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Fast bowling: Elegance in monstrosity

Stuff on my laptop keeps coming and going. There is not a lot of cricketing stuff in it anyway. That seems counter-intuitive to even a cricket freak like me; but then I have never been interested in collecting highlights of the infinite number of IPL m...

Stuff on my laptop keeps coming and going. There is not a lot of cricketing stuff in it anyway. That seems counter-intuitive to even a cricket freak like me; but then I have never been interested in collecting highlights of the infinite number of IPL matches played over the last half a decade and watching them over and over again for the common BITSian (and quintessentially Indian) habit- Time Pass ! But there is some cricketing stuff that I have saved in a folder that is supremely sacrosanct. It contains India’s knockout games in the 2011 world cup, the Ashes 2005 documentary and the crown jewel- Fire in Babylon !

Fire in Babylon, I sometimes think; has been custom-made for a pace bowling freak like me. I would rather watch a fast bowler break bones than see an elegant batsman make a century. It is simply the buzz the mind experiences when the bowler stands at the top of his run-up, ready to charge down 11-12 steps and hurl a fireball at the batsman, not always to take wickets; but to let him know that he is around. Then comes the glare, some words, some comeback from the batsman, the ooh-aah from the crowd and then that moment when every bowler would like a picture of himself- still glaring while beginning to walk back.

3 Sep 2000: The West Indies bowling partnership Courtney Walsh and Curtly Ambrose walk off together for the last time in a Test Match during the Fifth Cornhill Insurance Test between England and the West Indies at the Oval, London.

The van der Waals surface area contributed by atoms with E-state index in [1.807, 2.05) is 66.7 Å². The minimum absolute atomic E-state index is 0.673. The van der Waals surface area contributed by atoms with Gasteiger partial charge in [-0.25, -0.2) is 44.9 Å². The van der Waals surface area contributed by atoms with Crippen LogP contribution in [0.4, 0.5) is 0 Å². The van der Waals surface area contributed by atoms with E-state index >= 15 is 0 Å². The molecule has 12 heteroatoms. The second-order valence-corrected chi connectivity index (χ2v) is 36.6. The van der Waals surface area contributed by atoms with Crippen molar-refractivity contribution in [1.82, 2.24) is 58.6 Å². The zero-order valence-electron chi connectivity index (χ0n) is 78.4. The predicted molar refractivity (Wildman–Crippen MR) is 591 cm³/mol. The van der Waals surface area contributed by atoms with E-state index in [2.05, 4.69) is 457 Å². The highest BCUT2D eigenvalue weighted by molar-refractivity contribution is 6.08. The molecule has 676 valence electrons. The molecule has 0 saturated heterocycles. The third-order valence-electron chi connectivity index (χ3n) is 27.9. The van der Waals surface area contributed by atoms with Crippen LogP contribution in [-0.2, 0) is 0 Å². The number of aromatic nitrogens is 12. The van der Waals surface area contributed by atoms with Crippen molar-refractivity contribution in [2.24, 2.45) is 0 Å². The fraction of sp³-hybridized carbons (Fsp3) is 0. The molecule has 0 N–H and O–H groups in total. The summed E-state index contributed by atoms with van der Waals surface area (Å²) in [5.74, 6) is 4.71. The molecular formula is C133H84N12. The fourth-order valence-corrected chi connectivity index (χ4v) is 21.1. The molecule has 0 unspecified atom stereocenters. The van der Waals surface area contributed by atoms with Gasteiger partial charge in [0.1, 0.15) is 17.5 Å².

I don’t know how exactly I fell in love with fast bowling. Ever since I held a ball in my hand, I would run down 15-16 steps and bowl fast. There is this joy that shattered stumps give me, that not even the answer-matching-when-you-solve-a-problem-and-it’s-correct routine can present. Ever since I started understanding cricket, back in 1997-98; I have been fascinated by two dark men who seemed taller than my dad, who is 5’11″, run down and annihilate batsmen wherever and whenever their board instructed them to. For those who haven’t got it already, I am talking about the great Windian opening combo- Ambrose and Walsh. Fire and Ice. Walsh wears you down, Ambrose tears you apart. Two different approaches, but very similar results. To consider the fact that they were the last torch bearers of that golden Caribbean pace tradition makes me wonder how exciting it would have been back in the 70s and the 80s when West Indies were the kings of cricket. Four fast bowlers playing even on subcontinental tracks, each capable of hitting 95 mph, always aiming for your throat, always having a short leg or leg slip around were the gears in this winning machine. Not just gears, critical gears. They came to epitomize Caribbean aggression. What an era ! That is all we can say now.

South Africa have always had services of great fast bowlers- before and after apartheid. They had Mike Proctor and Garth Le Roux before and the fiery Allan Donald, Shaun Pollock after. Back when I was a kid, I used to copy Donald’s action which to me seemed so pure, so elegant yet so monstrous that the batsmen would already wish he had no face on him. Then comes the ball at him at 145+ clicks and then the face.